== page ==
The music is pretty good as well. It's relaxing and does nothing to distract from the candy-matching. The soundtrack does sound strangely more grandiose than a confectionary-themed puzzle app should, but it's a pleasure on the ears nonetheless.

Most of the Same, Some New

Like the graphics, there's not a whole lot to Candy Crush Soda Saga that will seem foreign to its many candy-smashing veterans. You swap various candies around on a board to put them together into groups of three, removing them from the screen. It's simple as it ever was. Unlike most match-three games, you've got a limited number of moves at your disposal, so you need to consider your actions carefully.

Another area where Candy Crush breaks the mold is in the way you can create special candy. Matching three confections is all well and good, but if you want a chance at completing each level under par, then you need to do more than that. Matching four candies together in a line creates a striped candy which can clear out an entire row. Matching five together in an L-shaped formation creates a wrapped candy, which has a wider explosion radius when it's crushed. Grouping five treats in a row creates a powerful color bomb. The list goes on. The meat of Candy Crush's strategy lies in creating and using these special treats whenever you can.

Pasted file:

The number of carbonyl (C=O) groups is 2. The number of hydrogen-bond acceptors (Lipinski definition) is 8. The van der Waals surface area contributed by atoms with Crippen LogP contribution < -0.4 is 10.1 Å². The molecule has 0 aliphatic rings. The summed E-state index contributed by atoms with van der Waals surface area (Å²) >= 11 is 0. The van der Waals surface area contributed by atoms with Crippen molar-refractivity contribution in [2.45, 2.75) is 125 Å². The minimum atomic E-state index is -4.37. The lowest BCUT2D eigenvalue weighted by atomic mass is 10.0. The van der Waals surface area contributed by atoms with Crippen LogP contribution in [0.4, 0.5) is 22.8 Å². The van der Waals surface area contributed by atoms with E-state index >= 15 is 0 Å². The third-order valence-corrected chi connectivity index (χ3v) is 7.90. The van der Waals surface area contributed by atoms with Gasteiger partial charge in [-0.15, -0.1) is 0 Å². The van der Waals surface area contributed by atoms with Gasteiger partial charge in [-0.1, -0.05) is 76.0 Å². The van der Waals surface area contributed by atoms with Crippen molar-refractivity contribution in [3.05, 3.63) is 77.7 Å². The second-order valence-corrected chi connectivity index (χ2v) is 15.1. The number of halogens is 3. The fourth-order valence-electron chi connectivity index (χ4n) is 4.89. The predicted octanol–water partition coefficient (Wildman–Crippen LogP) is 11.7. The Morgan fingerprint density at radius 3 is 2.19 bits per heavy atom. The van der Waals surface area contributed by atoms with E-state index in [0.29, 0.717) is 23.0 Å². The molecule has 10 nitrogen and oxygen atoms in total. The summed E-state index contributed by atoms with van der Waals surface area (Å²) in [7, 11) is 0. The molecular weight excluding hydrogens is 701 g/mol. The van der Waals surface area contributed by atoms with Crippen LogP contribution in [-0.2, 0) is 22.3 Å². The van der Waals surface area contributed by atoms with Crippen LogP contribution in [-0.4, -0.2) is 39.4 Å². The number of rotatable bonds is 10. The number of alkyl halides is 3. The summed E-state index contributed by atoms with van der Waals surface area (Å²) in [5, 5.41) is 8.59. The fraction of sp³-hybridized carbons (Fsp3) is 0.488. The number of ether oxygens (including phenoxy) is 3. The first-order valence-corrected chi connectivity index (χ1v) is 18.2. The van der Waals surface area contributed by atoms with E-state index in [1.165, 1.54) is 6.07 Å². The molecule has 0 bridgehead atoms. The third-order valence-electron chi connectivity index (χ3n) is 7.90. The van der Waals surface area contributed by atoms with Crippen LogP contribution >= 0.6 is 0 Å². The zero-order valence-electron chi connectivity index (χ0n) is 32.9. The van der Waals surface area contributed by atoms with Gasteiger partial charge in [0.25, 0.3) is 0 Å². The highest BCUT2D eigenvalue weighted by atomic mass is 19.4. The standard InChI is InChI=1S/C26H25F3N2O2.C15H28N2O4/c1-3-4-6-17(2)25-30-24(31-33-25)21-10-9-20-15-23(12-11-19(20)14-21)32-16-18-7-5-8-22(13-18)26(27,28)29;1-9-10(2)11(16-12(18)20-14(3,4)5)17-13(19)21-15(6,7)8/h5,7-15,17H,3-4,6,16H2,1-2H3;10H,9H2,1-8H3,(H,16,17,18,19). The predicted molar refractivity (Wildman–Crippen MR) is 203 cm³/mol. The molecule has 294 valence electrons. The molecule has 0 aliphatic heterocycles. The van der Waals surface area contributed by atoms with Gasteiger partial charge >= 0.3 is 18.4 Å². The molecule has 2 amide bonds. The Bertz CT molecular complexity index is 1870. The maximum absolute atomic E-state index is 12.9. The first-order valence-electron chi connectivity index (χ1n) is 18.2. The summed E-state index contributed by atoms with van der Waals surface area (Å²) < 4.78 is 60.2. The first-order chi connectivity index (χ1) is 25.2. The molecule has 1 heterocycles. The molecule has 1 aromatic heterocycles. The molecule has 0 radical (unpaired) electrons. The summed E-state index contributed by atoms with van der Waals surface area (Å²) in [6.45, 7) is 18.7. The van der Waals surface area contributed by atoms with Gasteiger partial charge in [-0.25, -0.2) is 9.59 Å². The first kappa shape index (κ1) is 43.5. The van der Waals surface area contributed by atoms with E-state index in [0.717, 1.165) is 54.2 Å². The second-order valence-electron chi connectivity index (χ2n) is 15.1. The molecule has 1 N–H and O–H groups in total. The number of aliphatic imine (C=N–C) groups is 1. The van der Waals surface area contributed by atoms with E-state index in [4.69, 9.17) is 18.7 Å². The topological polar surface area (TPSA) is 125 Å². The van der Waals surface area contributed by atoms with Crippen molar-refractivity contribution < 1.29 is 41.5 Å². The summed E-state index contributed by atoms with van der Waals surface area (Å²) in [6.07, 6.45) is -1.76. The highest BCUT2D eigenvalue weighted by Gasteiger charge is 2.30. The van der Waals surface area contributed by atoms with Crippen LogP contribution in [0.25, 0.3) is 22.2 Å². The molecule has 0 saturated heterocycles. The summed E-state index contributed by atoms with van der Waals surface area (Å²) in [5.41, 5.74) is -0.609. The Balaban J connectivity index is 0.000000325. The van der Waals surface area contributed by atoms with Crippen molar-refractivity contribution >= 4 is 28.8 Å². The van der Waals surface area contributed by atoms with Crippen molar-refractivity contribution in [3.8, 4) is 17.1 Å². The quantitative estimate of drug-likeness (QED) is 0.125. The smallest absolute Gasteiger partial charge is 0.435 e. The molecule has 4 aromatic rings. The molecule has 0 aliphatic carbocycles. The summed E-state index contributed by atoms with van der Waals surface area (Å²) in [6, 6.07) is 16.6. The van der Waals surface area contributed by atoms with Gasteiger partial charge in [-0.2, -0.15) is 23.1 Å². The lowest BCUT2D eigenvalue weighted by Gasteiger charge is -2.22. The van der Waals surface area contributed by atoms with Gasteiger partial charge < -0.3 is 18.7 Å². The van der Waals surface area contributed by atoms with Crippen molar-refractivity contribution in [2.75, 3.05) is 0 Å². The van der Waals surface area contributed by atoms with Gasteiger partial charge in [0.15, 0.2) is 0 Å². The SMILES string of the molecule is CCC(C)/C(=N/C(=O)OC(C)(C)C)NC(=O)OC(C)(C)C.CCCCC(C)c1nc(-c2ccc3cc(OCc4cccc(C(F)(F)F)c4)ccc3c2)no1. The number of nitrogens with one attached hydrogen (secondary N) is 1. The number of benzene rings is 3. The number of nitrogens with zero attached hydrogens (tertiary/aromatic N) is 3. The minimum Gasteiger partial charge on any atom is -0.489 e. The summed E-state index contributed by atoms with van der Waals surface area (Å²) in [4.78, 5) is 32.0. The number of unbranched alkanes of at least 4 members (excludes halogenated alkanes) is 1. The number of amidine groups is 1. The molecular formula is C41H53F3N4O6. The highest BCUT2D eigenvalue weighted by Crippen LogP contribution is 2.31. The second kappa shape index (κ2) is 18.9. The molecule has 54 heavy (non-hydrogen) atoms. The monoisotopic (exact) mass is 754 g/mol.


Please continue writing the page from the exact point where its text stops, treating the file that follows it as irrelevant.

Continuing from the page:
Soda Saga makes no sweeping changes to the formula. It instead opts for smaller additions here and there. For one, it adds a few new special candy types. The first is the Jelly Fish. While these did appear in some capacity in the first game, Soda Saga lets you make them anytime by matching four candies together into a box formation. Another type can alter the color of most candies on the board, and it can only be formed by matching seven treats in a row. It's a neat addition, but due to the strict requirements to get it, you'll seldom ever make use of it.

Perhaps the most significant change Soda Saga makes is with the addition of soda. Many levels contain a few bottles of everyone's favorite carbonated drink. Bursting them causes the stage to fill up with soda, which causes new candies to enter the grid from the bottom of the screen instead of the top, provided they are crushed within the soda. Popping more soda bottle causes the liquid level to rise. Depending on how the stage is designed, it's often advantageous to burst soda bottles, even when the end goal is not to simply destroy them all.